Did you surf 432 times in 2015?
How was your 2015? Filled with excitement, regret, remorse? Did you speak about hating work and longing for surf? Probably, we all do it and put it on repeat. Amongst us are those who surf a lot, a little, and the occasional pal who savours the idea of surfing, purchases multiple sleds and suits throughout the year and each time you invite them for a friendly session they decline sighting some thin excuse. Friends that leave you questioning if they like to surf or if they just enjoy the notion of being a surfer.
Ted Robinson’s not that friend, he's a man who’ll make you feel guilty about the amount of time you spend in the water. Mr Robinson tracks all of his sessions with a nifty little Ripcurl GPS watch, well almost all of his sessions. “The only time I don’t use it is when I’m doing step-offs in Mex,” Ted tells Stab. “Which can give an inaccurate reading of how often I surf. Pretty much anytime it’s going to be overhead I take out my ski and do step-offs, it’s just too addicting. That’s a lifesaver for me, it gets too crazy around here sometimes.” He’s referring to Orange County. Ted’s a Huntington Beach guy. He frequents HB and Newport then shoots down to his pad in Baja when things get a little too hectic. “If you saw my set-up down there you’d understand why I spend so much of my time in Mex.”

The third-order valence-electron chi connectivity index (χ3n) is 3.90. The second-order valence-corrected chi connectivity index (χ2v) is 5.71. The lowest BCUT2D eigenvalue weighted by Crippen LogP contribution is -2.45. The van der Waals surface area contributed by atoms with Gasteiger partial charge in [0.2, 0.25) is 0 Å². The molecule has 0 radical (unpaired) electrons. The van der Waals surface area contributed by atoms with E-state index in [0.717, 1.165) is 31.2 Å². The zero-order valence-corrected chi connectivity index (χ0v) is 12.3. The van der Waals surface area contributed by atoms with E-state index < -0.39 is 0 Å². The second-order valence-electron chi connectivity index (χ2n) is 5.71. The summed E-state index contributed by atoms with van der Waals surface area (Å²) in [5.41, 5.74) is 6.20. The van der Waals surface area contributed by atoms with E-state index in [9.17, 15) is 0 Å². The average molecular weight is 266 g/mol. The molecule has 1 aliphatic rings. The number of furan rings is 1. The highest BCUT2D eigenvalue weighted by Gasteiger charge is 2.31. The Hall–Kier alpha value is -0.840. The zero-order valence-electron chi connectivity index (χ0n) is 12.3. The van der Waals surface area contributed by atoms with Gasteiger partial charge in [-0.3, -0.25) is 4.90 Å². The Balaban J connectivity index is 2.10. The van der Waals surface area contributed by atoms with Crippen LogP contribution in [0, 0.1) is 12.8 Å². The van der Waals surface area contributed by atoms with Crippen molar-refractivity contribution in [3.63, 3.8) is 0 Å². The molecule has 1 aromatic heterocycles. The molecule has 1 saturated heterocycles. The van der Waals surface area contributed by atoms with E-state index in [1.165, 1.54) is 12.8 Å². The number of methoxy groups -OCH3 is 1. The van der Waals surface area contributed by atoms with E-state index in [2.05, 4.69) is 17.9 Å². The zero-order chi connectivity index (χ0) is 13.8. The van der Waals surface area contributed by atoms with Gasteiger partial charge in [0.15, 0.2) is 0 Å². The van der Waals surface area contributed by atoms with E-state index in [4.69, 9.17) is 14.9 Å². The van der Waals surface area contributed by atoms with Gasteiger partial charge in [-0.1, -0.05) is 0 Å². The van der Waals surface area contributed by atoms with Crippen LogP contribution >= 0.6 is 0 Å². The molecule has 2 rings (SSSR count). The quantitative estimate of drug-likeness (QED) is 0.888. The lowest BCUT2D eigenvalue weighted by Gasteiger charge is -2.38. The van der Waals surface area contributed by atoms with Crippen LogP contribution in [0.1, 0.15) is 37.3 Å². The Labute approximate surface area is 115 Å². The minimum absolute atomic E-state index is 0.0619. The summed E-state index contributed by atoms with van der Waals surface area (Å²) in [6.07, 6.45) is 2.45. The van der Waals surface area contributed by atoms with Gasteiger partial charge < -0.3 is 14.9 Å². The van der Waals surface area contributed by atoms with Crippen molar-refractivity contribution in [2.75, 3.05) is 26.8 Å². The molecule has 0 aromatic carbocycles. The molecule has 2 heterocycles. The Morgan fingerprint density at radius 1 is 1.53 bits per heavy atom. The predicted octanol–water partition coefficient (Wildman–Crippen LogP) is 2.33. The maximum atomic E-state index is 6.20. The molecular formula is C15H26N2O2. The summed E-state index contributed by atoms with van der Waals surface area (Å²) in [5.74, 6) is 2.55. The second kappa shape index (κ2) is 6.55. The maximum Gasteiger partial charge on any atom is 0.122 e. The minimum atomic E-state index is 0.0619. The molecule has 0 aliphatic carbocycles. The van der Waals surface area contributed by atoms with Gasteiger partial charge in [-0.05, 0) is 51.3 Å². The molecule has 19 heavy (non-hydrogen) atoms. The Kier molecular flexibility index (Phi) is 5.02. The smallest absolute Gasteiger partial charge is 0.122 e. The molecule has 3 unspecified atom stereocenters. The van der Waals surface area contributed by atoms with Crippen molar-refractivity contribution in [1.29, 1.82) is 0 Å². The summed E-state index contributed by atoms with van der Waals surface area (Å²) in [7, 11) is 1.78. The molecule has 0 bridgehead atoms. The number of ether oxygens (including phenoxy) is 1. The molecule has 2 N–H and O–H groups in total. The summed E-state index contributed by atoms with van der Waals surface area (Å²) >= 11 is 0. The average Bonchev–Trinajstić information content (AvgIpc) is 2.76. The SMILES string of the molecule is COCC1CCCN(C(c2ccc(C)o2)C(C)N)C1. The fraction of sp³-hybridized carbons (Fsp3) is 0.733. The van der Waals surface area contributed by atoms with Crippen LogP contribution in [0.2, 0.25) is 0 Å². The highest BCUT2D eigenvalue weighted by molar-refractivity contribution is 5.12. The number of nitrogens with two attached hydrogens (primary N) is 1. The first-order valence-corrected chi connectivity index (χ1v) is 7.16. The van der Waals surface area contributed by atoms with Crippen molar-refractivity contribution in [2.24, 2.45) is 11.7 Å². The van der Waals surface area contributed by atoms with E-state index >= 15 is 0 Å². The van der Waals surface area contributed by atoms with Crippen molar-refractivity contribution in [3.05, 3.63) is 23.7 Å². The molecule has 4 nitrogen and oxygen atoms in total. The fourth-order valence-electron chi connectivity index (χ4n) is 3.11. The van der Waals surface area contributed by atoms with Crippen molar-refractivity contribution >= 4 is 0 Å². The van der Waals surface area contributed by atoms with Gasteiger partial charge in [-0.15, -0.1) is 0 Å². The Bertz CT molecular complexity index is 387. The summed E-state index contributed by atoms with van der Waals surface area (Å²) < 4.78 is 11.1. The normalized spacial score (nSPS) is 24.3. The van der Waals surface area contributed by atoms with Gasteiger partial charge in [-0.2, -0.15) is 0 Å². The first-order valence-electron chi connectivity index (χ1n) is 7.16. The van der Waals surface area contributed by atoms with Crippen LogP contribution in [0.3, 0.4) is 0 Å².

“I would have surfed more this year if the waves had been better.” Ted says. The guy’s had 432 sessions over the grand year of 2015. He’s spent a total of 21 days this year atop foam submerged in salt water. It’s unimaginable how much he’d surf is the waves were always firing, going through his statistics it isn’t rare for Mr Robinson here to surf three times a day and spend over three hours in the water. “I take pride in the amount of time I spend in the water and how many waves I catch,” he continues, “it’s interesting to me to track as many sessions as possible.” On January 20th, 2015, Ted had a marathon four hour session out at El Porto in Los Angeles, and if you’re familiar with the break then you’re aware it had to have been just kicking that day to keep any sane individual out there that long. It seems like it was, Ted caught 70 waves that sesh, he paddled 10.3 miles, his top speed was 17.1 mph with a longest wave of 176 yards.
Ted has a group of friends who all have the watch and have a club set up on the app, “there’s a dozen of us,” he says. “It’s cool we get competitive, it’s more for bragging rights. Who’s gone the fastest. Who spends the most time in the water. That’s what everyone cares about. Sometimes guys forget to turn their watches off and get in the car, next thing you know they’re hitting a 3 mile waves at 60 mph... So we try to keep each other honest.”